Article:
#6
  7. trasbeck

    trasbeck Adventurer

    Joined:
    Aug 9, 2009
    Oddometer:
    47
    Location:
    Upstate New York
    This guy brought home several boxes one day, around 1969 or so. There was a Yamaha 80cc in there somewhere. Fixing that pile into something resembling a motorcycle was the best way to show me that you had to work to get something. Also developed whatever wrenching skills I may have. Dad died just over a year ago. Father's day not so easy yet, but memories are a wonderful thing.

    [​IMG]
    #7
  8. FotoTEX

    FotoTEX Long timer

    Joined:
    Feb 22, 2007
    Oddometer:
    2,816
    Location:
    Granbury Texas
    Thanks Dad in 1964 you gave me a Honda Trail 70. Followed by a 175 Scrambler, 305 Scrambler, Suzuki X-6 and all the other great bikes that have led me to over 40 years of riding. And am now riding a BMW R1200GS, riding that brand for over 30 years.
    #8
  9. gmk999

    gmk999 ____ as a Rotax

    Joined:
    May 2, 2011
    Oddometer:
    1,209
    Location:
    New England
    3.5 Hp of pain-in-the-ass-to-start back in 70 or so but it was FUN to Ride!!.I was the only one of his seven kids with a Motorhead, but he saw it me. years later it was a CJ5. He Knew.. Thanks Dad! Happy Fathers day!!:clap:clap:clap
    #9
  10. mitchapalooza

    mitchapalooza Rider is Air-cooled

    Joined:
    Sep 1, 2010
    Oddometer:
    112
    Location:
    Bethesda, MD
    [​IMG]

    The only picture that exists of my dad in his hippy phase, riding his 1973 (I think) tiger.

    He always defended me from my mother on the topic of motorcycles. He also made the rule that if I were to ride something, it better have soul. Cheers, dad.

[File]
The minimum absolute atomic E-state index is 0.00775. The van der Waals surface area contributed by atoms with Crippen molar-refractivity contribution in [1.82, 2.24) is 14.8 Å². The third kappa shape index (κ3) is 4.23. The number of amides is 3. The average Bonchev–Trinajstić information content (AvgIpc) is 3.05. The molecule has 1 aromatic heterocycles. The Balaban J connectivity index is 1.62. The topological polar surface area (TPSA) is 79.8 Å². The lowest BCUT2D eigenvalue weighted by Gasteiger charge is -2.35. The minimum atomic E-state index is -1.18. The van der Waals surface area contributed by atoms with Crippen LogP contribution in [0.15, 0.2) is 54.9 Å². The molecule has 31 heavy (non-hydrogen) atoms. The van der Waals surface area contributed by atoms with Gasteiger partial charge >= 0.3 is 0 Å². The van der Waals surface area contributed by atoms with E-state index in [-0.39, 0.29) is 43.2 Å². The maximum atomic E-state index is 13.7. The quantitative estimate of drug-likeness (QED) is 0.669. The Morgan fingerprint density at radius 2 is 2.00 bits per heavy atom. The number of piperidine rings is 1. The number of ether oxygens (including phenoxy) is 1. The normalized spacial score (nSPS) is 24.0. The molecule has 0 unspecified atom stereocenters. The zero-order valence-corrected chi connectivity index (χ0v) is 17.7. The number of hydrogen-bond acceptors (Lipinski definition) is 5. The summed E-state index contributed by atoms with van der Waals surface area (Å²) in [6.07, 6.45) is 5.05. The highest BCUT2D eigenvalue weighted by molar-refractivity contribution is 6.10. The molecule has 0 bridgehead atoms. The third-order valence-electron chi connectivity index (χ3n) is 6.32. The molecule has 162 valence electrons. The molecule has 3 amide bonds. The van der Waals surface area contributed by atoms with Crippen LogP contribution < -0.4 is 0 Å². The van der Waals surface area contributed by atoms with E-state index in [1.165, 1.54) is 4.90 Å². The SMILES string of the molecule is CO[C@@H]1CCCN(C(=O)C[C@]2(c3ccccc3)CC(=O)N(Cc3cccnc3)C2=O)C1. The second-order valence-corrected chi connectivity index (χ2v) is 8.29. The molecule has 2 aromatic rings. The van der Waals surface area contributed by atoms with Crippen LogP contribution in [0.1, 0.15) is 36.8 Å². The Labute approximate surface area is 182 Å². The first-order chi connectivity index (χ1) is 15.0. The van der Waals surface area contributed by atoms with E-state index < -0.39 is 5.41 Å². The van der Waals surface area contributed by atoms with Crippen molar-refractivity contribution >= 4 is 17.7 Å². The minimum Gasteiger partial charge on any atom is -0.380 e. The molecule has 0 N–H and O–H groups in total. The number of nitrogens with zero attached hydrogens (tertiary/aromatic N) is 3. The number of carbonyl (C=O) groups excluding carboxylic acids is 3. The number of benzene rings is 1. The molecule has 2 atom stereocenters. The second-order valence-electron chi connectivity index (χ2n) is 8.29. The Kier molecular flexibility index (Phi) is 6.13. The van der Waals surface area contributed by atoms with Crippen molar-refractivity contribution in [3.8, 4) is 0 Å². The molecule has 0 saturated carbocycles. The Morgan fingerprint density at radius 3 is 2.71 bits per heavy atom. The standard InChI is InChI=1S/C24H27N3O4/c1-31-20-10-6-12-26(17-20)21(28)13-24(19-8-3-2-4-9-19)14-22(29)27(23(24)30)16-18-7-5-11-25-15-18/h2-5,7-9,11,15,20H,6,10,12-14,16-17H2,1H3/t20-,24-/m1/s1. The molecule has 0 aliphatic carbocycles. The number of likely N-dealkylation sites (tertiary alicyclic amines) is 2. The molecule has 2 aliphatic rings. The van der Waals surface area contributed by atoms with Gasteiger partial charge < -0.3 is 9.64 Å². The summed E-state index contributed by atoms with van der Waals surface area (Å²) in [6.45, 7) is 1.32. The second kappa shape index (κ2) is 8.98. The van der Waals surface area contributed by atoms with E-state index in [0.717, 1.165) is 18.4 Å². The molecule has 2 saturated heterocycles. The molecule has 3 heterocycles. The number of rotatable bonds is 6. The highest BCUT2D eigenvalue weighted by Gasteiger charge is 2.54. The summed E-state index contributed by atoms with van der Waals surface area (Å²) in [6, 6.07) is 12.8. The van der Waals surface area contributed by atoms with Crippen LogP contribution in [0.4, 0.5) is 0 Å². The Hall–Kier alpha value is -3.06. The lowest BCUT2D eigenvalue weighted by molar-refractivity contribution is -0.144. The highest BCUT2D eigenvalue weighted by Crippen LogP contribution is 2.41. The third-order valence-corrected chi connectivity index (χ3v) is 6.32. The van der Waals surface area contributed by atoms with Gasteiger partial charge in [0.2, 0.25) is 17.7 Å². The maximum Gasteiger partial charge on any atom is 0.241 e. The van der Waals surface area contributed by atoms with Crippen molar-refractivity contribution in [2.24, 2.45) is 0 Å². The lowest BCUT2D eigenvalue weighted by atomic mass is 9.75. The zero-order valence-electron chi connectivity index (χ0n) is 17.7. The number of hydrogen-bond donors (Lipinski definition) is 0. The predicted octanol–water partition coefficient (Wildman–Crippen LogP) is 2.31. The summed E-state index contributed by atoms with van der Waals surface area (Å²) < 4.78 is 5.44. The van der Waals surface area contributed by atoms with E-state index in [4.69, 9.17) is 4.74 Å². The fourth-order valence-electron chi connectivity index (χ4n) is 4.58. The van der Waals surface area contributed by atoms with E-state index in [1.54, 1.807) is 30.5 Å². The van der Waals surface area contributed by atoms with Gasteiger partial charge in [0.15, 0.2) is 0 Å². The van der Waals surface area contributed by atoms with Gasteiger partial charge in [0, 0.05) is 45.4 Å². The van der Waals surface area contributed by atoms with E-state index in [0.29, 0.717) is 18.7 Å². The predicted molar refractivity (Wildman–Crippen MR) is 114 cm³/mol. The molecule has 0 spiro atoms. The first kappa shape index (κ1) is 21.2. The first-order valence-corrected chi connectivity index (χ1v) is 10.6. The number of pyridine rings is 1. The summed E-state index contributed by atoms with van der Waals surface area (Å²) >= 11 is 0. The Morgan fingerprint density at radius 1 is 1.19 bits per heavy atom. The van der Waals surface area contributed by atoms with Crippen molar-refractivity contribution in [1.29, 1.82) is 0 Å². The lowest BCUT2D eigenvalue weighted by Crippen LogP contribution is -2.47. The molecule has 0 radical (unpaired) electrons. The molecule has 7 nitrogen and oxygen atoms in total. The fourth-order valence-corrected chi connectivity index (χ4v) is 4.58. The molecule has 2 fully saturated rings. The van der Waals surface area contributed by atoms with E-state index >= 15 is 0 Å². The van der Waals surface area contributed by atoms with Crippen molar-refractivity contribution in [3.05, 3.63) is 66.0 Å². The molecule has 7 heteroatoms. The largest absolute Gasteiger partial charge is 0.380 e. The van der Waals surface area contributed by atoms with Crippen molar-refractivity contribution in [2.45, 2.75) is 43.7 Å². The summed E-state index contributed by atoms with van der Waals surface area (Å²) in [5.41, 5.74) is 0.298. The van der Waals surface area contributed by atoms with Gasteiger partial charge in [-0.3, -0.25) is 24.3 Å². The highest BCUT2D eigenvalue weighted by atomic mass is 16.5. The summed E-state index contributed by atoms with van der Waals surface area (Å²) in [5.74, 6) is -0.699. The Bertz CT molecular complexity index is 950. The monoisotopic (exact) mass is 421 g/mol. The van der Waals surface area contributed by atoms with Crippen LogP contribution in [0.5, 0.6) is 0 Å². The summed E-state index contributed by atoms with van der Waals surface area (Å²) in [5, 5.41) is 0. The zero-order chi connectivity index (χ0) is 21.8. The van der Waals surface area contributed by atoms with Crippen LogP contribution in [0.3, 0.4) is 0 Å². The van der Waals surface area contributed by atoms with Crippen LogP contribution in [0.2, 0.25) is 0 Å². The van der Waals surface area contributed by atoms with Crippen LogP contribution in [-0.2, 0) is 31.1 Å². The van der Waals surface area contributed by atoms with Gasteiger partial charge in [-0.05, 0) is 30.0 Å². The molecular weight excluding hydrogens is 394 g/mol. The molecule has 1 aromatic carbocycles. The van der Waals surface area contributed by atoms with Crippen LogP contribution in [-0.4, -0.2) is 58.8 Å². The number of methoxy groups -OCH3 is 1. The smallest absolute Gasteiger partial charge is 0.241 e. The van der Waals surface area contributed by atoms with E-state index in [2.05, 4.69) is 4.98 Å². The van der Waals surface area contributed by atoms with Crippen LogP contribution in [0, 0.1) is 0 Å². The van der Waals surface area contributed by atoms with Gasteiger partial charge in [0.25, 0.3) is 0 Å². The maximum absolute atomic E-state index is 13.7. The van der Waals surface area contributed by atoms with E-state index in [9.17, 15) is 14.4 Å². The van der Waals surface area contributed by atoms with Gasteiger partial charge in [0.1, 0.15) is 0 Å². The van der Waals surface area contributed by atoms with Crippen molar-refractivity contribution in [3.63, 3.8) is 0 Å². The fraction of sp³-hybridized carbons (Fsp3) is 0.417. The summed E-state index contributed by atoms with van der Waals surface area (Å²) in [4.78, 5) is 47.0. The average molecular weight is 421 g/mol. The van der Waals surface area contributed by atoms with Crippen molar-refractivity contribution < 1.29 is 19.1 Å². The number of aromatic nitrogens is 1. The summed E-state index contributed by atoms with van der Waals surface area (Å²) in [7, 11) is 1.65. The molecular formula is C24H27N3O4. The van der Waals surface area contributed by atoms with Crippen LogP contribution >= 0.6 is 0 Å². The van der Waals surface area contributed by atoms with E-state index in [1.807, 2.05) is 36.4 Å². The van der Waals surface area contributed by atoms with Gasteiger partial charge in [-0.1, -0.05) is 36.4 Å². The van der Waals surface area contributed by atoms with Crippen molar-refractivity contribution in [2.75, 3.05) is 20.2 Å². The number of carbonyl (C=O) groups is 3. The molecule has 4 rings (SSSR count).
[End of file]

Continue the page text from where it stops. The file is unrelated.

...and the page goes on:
#10
  11. ddavidv

    ddavidv Thrifty not cheap

    Joined:
    May 10, 2009
    Oddometer:
    1,271
    Location:
    Elizabethtown, PA
    I was into cars ever since I could crawl and push one along the floor.

    My father always had a thing for motorcycles. His father always had one on the farm, the last being a Matchless that was still there when he died and they auctioned everything off. Dad probably would have kept it, but it was a "ass backwards" English bike with reversed controls he could never get used to. He didn't have a bike of his own after getting married until I was probably around seven or eight.

    I wanted a go-kart in the worst way but there wasn't anywhere for me to ride one. Instead, he bought me a Tecumseh powered mini bike that failed to start more than it did. Dumped that for a well-used Honda Trail 50. Around the same time he bought a brand new Honda CT-90. Got a Holsclaw 3 rail trailer and would tow the bikes up to our hunting camp so we could ride the dirt roads together.